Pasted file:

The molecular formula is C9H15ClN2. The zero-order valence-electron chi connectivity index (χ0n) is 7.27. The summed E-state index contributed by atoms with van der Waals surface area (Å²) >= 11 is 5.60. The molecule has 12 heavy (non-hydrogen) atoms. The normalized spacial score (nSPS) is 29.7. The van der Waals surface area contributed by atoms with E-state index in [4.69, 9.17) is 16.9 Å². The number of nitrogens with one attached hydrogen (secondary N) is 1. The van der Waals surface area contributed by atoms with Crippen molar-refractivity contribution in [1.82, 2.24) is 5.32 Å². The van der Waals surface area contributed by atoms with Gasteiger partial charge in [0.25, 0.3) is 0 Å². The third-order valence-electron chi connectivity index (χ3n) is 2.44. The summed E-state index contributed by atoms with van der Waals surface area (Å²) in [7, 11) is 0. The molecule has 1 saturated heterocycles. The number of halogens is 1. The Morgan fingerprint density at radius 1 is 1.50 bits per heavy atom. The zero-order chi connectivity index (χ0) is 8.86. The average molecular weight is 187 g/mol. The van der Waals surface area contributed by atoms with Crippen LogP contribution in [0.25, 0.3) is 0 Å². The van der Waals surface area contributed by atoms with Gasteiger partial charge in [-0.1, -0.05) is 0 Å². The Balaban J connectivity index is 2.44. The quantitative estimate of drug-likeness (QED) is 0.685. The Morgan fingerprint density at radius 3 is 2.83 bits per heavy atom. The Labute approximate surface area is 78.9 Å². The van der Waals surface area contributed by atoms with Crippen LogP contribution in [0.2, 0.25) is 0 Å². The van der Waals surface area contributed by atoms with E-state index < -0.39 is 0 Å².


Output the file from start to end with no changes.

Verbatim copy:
The molecular formula is C9H15ClN2. The zero-order valence-electron chi connectivity index (χ0n) is 7.27. The summed E-state index contributed by atoms with van der Waals surface area (Å²) >= 11 is 5.60. The molecule has 12 heavy (non-hydrogen) atoms. The normalized spacial score (nSPS) is 29.7. The van der Waals surface area contributed by atoms with E-state index in [4.69, 9.17) is 16.9 Å². The number of nitrogens with one attached hydrogen (secondary N) is 1. The van der Waals surface area contributed by atoms with Crippen molar-refractivity contribution in [1.82, 2.24) is 5.32 Å². The van der Waals surface area contributed by atoms with Gasteiger partial charge in [0.25, 0.3) is 0 Å². The third-order valence-electron chi connectivity index (χ3n) is 2.44. The summed E-state index contributed by atoms with van der Waals surface area (Å²) in [7, 11) is 0. The molecule has 1 saturated heterocycles. The number of halogens is 1. The Morgan fingerprint density at radius 1 is 1.50 bits per heavy atom. The zero-order chi connectivity index (χ0) is 8.86. The average molecular weight is 187 g/mol. The van der Waals surface area contributed by atoms with Crippen LogP contribution in [0.25, 0.3) is 0 Å². The van der Waals surface area contributed by atoms with Gasteiger partial charge in [-0.1, -0.05) is 0 Å². The Balaban J connectivity index is 2.44. The quantitative estimate of drug-likeness (QED) is 0.685. The Morgan fingerprint density at radius 3 is 2.83 bits per heavy atom. The Labute approximate surface area is 78.9 Å². The van der Waals surface area contributed by atoms with Crippen LogP contribution in [0.2, 0.25) is 0 Å². The van der Waals surface area contributed by atoms with E-state index < -0.39 is 0 Å².